While most of President Obama’s speech last night focused on domestic issues, he also briefly touched on foreign policy matters. At one point, the president said that “what sets us apart must not just be our power — it must be the purpose behind it.” He cited the recent US-backing of the referendum that created the nation of South Sudan, and also praised the recent revolution in Tunisia, where he said that “the will of the people proved more powerful than the writ of a dictator.” He concluded, “And tonight, let us be clear: the United States of America stands with the people of Tunisia, and supports the democratic aspirations of all people.” His declaration was met by standing applause by Congress:
OBAMA: Recent events have shown us that what sets us apart must not just be our power – it must be the purpose behind it. In South Sudan – with our assistance – the people were finally able to vote for independence after years of war. Thousands lined up before dawn. People danced in the streets. One man who lost four of his brothers at war summed up the scene around him: “This was a battlefield for most of my life. Now we want to be free.”
We saw that same desire to be free in Tunisia, where the will of the people proved more powerful than the writ of a dictator. And tonight, let us be clear: the United States of America stands with the people of Tunisia, and supports the democratic aspirations of all people.
Obama’s praise for the Tunisian revolution and declaration that the United States “supports the democratic aspirations of all people” is particularly relevant in the face of the massive pro-democracy protest movement that has erupted in Egypt over the past week, timed to coincide with the anniversary of Egyptian police revolting against their British colonizers. Hundreds of thousands of Egyptians have taken part in these protests, and the Egyptian government has responded with a heavy-handed crackdown, banning protests by the demonstrators and warning that anyone who marches against the government will be arrested.
One nation that has been mostly silent during these demonstrations is the United States. This is particularly important given that the United States is a close economic, political, and military ally to the Egyptian government, which receives nearly $2 billion annually in aid from the United States. Given these facts, the United States has leverage over the Egyptian government and could exert pressure that would help hasten a transition to a more democratic Egypt.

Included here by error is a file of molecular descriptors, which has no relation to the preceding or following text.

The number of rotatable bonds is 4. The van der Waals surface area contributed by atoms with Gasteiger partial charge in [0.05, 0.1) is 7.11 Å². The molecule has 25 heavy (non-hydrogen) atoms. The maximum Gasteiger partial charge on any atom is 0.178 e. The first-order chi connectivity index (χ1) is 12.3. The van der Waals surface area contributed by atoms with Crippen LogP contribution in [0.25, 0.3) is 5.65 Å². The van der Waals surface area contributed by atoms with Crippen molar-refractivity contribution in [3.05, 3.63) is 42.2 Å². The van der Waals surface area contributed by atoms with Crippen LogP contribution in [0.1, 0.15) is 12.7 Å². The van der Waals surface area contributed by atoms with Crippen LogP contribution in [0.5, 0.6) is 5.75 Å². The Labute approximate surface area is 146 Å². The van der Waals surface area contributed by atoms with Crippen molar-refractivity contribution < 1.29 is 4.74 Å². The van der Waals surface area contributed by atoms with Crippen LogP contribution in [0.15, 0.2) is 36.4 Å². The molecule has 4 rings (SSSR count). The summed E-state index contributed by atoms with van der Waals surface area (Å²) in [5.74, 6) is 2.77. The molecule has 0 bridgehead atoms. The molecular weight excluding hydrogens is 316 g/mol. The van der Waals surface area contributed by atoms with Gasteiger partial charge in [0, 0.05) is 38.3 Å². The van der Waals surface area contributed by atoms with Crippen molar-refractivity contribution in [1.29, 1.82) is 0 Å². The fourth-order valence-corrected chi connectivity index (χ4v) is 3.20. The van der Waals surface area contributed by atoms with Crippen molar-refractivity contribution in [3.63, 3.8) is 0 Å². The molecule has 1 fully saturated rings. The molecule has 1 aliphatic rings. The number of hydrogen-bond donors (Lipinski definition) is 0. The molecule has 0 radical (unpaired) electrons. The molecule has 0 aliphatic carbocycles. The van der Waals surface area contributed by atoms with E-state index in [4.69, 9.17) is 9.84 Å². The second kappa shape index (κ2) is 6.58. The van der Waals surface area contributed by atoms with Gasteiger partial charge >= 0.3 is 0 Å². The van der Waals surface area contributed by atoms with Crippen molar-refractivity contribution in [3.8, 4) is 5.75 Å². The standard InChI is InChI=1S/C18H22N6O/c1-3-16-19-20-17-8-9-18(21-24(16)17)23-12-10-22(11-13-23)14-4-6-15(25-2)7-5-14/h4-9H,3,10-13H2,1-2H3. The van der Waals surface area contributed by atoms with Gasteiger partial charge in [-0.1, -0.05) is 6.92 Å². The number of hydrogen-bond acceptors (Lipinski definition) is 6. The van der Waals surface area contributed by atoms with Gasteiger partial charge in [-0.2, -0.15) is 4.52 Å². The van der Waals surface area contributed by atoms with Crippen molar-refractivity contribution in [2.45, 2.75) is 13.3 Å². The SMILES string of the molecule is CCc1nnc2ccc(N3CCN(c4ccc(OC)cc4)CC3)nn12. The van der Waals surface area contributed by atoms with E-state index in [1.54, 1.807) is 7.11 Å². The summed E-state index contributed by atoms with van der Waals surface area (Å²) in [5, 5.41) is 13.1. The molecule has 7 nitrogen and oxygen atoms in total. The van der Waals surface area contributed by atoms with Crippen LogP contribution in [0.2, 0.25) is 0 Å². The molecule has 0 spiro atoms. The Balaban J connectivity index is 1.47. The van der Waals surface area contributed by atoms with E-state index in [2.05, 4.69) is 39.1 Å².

The one major statement that U.S. government officials have made about the situation from Egypt came from Secretary of State Hillary Clinton. “Our assessment is that the Egyptian government is stable and is looking for ways to respond to the legitimate needs and interests of the Egyptian people,” Clinton said. “We support the fundamental right of expression and assembly for all people and we urge that all parties exercise restraint and refrain from violence.” Former IAEA director and Egyptian human rights activist Mohamed El-Baradei responded to Clinton’s comments during an appearance on CNN International this morning. He said he was “stunned” by Clinton’s words and said that Egypt’s “basis” for stability was on “29 years of martial law.” He called on the U.S. to champion “democracy, human rights, basic freedoms, all the stuff the U.N. is standing for”:
ELBARADEI: I was stunned to hear Secretary Clinton saying that the Egyptian government is stable. And I asked myself, at what price stability? Is it on the basis of 29 years of martial law? Is it on the basis of 30 years of [inaudible] regime? Is it on the basis of rigged elections? That is not stability, that is living on borrowed time. Stability is when you have a government elected on a free and fair basis. We have seen how elections have been rigged in Egypt. We have seen how people have been tortured. And when you see today almost over a 100,000 young people getting desperate going to the street asking for basic freedom. I expected to hear from Secretary Clinton, stuff like democracy, human rights, basic freedoms, all the stuff the U.N. is standing for.
Given Obama’s praise of the Tunisian revolution and his promise to support “the democratic aspirations of all people,” it is likely that Egypt’s pro-democracy protesters are looking for the United States to practice what it preaches.